The US Food and Drug Administration (FDA) on Tuesday finalized guidance on developing antiviral drugs for recurrent herpes labialis (RHL), commonly referred to as cold sores, which affects between 20% and 40% of adults in the US.
Specifically, the guidance details FDA's expectations for drugmakers to develop and test antiviral drugs to treat or prevent RHL from preclinical pharmacology and toxicology considerations to recommendations for designing Phase II and III clinical trials.
While FDA has approved some antiviral drugs to treat RHL, such as Denavir (penciclovir) and Famvir (famciclovir), the agency has not approved any drugs to prevent the disease.
According to FDA, the final guidance is largely the same as the draft version issued in July 2016, with minor editorial changes and the omission of a requirement for a toxicity adverse event grading scale.
In the draft version, FDA said that sponsors should "provide a toxicity grading scheme for clinical trials … with the understanding that toxicities with a relatively low grade assignment may be less acceptable in healthy populations commonly enrolled in RHL clinical trials compared to populations in clinical trials of drugs for diseases such as cancer or human immunodeficiency virus."
In the guidance, FDA says that sponsors of investigational drugs for RHL will need to undergo standard Phase I safety studies, followed by proof-of-concept and dose-ranging Phase II studies, which FDA says can be of similar design to Phase III studies.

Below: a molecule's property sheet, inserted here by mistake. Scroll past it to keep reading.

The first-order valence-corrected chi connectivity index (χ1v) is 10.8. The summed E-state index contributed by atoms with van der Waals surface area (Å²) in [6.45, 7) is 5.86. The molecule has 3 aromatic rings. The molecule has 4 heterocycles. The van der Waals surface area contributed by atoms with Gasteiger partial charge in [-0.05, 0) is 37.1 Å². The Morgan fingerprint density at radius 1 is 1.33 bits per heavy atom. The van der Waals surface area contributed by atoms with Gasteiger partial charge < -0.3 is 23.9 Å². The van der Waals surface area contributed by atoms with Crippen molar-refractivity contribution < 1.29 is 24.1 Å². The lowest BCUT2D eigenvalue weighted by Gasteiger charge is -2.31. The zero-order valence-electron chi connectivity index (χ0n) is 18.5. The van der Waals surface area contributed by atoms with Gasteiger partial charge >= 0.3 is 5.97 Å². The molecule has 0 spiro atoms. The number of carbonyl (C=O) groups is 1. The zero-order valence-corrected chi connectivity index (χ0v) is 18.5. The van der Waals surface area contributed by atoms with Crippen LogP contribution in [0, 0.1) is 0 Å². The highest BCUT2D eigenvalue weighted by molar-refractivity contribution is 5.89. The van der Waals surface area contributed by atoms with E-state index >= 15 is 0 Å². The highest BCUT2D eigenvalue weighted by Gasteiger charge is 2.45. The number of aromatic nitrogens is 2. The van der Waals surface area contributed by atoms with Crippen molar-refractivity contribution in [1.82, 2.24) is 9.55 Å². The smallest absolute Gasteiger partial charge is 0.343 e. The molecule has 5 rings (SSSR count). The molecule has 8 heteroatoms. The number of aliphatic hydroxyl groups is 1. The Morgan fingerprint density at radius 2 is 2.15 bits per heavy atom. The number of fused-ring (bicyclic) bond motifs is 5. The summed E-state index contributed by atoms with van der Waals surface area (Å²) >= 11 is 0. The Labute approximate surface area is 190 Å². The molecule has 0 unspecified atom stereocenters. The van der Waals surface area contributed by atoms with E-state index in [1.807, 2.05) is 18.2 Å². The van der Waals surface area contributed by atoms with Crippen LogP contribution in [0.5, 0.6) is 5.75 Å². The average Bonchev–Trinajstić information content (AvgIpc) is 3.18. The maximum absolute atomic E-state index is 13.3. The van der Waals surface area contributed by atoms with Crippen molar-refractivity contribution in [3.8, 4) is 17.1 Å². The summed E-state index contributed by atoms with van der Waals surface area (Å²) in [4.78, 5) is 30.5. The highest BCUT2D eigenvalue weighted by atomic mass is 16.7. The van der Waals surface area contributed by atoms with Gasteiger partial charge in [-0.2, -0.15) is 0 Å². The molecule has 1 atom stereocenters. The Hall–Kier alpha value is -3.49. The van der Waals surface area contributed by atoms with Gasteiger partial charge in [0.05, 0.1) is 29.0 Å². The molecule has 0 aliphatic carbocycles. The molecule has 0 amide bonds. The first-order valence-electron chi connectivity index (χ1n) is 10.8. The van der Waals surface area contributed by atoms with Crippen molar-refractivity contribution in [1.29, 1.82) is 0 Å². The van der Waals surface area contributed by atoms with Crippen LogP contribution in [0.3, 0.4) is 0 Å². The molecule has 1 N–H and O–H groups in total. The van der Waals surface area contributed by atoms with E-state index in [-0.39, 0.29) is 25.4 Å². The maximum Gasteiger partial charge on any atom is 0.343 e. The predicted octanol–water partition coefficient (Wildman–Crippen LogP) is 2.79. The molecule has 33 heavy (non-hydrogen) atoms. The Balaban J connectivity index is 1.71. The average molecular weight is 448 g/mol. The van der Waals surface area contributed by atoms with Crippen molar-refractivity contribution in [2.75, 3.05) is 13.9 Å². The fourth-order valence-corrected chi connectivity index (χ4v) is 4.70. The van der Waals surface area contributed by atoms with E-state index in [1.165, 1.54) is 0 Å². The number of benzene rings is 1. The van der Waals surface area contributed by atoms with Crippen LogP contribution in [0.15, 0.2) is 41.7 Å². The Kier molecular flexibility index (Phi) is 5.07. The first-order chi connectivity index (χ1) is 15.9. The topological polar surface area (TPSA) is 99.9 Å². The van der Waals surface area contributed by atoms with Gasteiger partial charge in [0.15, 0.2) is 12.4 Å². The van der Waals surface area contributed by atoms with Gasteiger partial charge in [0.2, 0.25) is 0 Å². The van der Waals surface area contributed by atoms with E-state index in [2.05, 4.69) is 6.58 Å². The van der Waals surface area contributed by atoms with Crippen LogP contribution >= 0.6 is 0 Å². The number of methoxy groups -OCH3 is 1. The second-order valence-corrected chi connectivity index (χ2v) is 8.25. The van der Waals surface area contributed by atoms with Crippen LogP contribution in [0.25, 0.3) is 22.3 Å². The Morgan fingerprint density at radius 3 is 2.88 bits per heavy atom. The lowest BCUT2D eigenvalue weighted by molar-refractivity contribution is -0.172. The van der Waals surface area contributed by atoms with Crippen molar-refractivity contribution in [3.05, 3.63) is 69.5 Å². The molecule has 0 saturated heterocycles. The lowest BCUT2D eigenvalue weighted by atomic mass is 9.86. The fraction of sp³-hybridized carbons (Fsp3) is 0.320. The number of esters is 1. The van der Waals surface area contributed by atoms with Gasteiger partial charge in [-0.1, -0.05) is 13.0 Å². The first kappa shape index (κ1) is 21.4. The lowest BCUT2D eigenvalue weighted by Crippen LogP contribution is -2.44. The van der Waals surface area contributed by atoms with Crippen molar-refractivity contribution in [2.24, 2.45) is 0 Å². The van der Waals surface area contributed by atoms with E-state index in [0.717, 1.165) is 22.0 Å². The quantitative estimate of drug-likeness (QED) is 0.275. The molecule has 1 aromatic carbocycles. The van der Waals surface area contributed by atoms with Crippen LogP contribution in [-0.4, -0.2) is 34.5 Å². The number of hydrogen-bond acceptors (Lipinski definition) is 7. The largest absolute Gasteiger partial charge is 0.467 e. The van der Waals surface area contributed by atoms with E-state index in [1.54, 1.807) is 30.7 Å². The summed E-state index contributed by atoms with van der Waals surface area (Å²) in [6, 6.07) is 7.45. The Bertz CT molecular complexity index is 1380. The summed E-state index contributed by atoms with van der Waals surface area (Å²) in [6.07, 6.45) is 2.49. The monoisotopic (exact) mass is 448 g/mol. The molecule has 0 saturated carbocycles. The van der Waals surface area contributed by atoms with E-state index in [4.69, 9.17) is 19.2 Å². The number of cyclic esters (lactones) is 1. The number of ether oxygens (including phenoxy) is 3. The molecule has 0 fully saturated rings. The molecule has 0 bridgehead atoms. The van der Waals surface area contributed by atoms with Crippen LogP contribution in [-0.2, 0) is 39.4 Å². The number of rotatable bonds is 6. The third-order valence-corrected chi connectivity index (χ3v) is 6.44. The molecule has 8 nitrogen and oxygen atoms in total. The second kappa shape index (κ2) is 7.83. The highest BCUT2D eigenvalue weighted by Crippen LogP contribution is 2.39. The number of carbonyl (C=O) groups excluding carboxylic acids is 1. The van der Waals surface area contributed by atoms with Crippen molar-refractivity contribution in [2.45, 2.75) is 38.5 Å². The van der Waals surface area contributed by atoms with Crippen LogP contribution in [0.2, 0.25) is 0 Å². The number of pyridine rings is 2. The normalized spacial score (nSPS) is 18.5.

FDA also says that the number of Phase II studies necessary to progress to Phase III will depend on the treatment and the results of at least one Phase II study, and that the primary objective of those studies will be to show a reduction in duration of an RHL episode by at least half a day.
For new previously-approved drugs studied in a new formulation or route of administration, FDA says that sponsors should discuss their early clinical development plans with the agency, as such drugs may not need extensive Phase I studies, though in cases where an oral drug is being developed for topical use, FDA says additional dermatologic safety testing may be needed.
For Phase II and III studies, FDA says sponsors should aim to enroll adults and adolescents that have at least four episodes of RHL per year.
FDA says that sponsors developing investigational drugs for RHL will typically need to conduct two Phase III superiority trials, though in some cases "a single persuasive and clinically meaningful study for each indication (treatment and prevention) submitted together may provide substantial evidence of effectiveness sufficient for approval of both indications."
For sponsors looking to test a drug already approved to treat RHL for a prevention indication, FDA says that a single superiority study may be sufficient. Though for drugs being developed only for a prevention indication, FDA says that data from two Phase III trials is strongly recommended.
FDA, Federal Register Notice